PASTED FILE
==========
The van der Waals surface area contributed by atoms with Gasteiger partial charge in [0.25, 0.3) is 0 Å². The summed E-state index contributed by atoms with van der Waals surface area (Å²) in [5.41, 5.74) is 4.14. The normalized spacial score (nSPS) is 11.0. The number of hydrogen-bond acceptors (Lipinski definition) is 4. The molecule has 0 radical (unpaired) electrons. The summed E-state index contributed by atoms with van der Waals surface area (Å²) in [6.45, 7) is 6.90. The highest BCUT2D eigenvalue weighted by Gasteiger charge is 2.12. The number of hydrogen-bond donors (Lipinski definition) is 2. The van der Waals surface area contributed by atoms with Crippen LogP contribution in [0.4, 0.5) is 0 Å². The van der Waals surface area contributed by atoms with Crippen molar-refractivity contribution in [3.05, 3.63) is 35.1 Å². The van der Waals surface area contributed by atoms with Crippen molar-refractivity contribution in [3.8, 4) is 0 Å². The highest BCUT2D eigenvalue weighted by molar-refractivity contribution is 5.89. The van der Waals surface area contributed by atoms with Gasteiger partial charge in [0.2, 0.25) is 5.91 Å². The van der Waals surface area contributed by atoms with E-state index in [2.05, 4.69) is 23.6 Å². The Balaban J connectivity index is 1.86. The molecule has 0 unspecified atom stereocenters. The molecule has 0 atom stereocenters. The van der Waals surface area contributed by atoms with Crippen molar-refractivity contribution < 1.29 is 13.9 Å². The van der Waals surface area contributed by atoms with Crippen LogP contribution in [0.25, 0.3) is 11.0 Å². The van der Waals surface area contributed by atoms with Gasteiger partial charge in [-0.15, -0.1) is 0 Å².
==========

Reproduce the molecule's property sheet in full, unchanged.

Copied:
The van der Waals surface area contributed by atoms with Gasteiger partial charge in [0.25, 0.3) is 0 Å². The summed E-state index contributed by atoms with van der Waals surface area (Å²) in [5.41, 5.74) is 4.14. The normalized spacial score (nSPS) is 11.0. The number of hydrogen-bond acceptors (Lipinski definition) is 4. The molecule has 0 radical (unpaired) electrons. The summed E-state index contributed by atoms with van der Waals surface area (Å²) in [6.45, 7) is 6.90. The highest BCUT2D eigenvalue weighted by Gasteiger charge is 2.12. The number of hydrogen-bond donors (Lipinski definition) is 2. The van der Waals surface area contributed by atoms with Crippen LogP contribution in [0.4, 0.5) is 0 Å². The van der Waals surface area contributed by atoms with Crippen molar-refractivity contribution in [3.05, 3.63) is 35.1 Å². The van der Waals surface area contributed by atoms with Crippen molar-refractivity contribution in [3.8, 4) is 0 Å². The highest BCUT2D eigenvalue weighted by molar-refractivity contribution is 5.89. The van der Waals surface area contributed by atoms with Gasteiger partial charge in [0.2, 0.25) is 5.91 Å². The van der Waals surface area contributed by atoms with E-state index in [2.05, 4.69) is 23.6 Å². The Balaban J connectivity index is 1.86. The molecule has 0 unspecified atom stereocenters. The molecule has 0 atom stereocenters. The van der Waals surface area contributed by atoms with Crippen molar-refractivity contribution < 1.29 is 13.9 Å². The van der Waals surface area contributed by atoms with Crippen LogP contribution in [0.25, 0.3) is 11.0 Å². The van der Waals surface area contributed by atoms with Gasteiger partial charge in [-0.15, -0.1) is 0 Å².